* FTSEurofirst 300 up 0.1 pct, pulls away from 1-month low
* Barclays sags on U.S. fraud lawsuit linked to stock
* StanChart weakens as warns on 2014 profits
* Danone rallies on mounting M&A speculation
By Tricia Wright and Blaise Robinson
LONDON/PARIS, June 26 European stocks inched up
on Thursday, halting the previous session's sell-off, but
Barclays led falls in banking shares after the New York
Attorney General filed a lawsuit against it.
Barclays shares fell 5.2 percent after the Attorney General
filed a securities fraud lawsuit against the lender on charges
of giving an unfair edge to its U.S. high-frequency trading
clients even as it claimed to be protecting other customers from
Barclays stock's sharp decline on Thursday represented a
wipe-out in market value of about 2 billion pounds ($3.3
billion). It has lost nearly 20 percent so far this year, a drop
in market value of about 8.9 billion pounds.
"The judicial context is becoming a real drag for the
European banking sector. There are fears among investors of a
contagion effect from the U.S. investigations. After BNP,
Barclays, who will be next?," said Alexandre Baradez, chief
market analyst at IG France.
France's BNP Paribas is in talks with U.S.
authorities over a potential fine related to alleged violations
of U.S. sanctions against Iran, Sudan and other countries.
Sources told Reuters on Wednesday the bank is likely to be
suspended from converting foreign currencies to dollars on
behalf of clients in some businesses for as long as a year.
Shares of BNP - which have fallen about 18 percent since it
first announced a provision for the fine in mid-February - were
flat on Thursday.
According to Credit Suisse analysts, the litigation costs
for the sector have been surging.
"We estimated $104 billion of total litigation costs in our
recent analysis, up from a $58 billion estimate the year before,
and we see upward risk to this estimate," they wrote in a note.
"We have seen banks with legacy litigation risk starting to
materially underperform those less exposed."
Shares in Standard Chartered, fell 4.5 percent. It
warned of lower profits this year after a 20 percent slump in
first-half earnings, as tougher regulations and low market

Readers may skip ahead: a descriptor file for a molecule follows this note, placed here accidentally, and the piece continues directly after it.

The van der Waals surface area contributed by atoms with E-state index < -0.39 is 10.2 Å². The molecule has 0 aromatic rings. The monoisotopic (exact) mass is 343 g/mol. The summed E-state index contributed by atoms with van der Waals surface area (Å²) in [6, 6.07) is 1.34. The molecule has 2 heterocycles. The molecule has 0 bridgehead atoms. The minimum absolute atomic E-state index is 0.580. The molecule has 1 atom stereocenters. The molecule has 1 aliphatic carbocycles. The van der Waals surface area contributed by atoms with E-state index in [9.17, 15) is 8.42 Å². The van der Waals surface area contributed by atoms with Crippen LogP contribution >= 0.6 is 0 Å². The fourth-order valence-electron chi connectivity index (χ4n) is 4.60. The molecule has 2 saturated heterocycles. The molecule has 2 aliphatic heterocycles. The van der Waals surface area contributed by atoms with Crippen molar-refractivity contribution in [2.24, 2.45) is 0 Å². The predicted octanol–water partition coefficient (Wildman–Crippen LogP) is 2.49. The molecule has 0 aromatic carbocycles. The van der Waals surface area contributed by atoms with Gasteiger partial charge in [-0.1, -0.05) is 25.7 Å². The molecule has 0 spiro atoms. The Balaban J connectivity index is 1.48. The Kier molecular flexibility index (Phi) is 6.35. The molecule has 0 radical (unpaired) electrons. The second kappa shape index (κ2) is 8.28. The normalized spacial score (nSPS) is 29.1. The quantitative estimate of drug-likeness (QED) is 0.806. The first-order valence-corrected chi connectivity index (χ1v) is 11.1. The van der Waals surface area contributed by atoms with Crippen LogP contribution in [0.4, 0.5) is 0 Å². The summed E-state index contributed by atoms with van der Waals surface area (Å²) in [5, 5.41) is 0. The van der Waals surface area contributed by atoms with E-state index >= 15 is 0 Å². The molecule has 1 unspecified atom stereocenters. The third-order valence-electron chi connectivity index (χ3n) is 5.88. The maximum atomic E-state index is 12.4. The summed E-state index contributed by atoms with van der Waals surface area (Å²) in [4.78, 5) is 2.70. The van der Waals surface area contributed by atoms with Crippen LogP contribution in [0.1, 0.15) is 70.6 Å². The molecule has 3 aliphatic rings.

volatility hit its trading business.
The European banking sector index shed 0.6 percent.
It has underperformed this year, rising 0.4 percent while the
FTSEurofirst 300 index has gained 4.3 percent.
At 1110 GMT, the pan-European FTSEurofirst 300 was
up 0.1 percent at 1,373.20 points, recovering from a one-month
low hit on Wednesday following a downward revision of U.S.
first-quarter gross domestic product.
The data had sparked a pull-back in European bourses on
Wednesday - with the FTSEurofirst 300 ending 1.1 percent lower.
However, later on Wall Street investors brushed aside the
initial concerns and the market inched higher, helped by
speculation the weak data would delay U.S. interest rate hikes.
"The figure was pretty bad. The market might be rebounding a
bit today, but indexes are toppish and in the short term, there
aren't any positive catalysts," IG's Baradez said.
Thursday's rebound was also capped by violence in Iraq,
traders said. Militants attacked one of the country's largest
air bases and seized control of several small oilfields.
Around Europe, the UK's FTSE 100 index, Germany's
DAX index and France's CAC 40 were broadly
Shares in London Stock Exchange Group surged 6.3
percent after the bourse operator unveiled a bid to acquire
investment services firm Frank Russell for $2.7 billion and said
it would launch a rights issue to raise $1.6 billion to help
fund the acquisition.
Shares in Danone rose 2.9 percent after Natixis
upgraded its rating on the shares to 'buy' from 'neutral',
citing increasing speculation that the French food group could
become a takeover target.
Europe bourses in 2014: link.reuters.com/pap87v
Asset performance in 2014: link.reuters.com/gap87v
Today's European research round-up
(Editing by Andrew Heavens)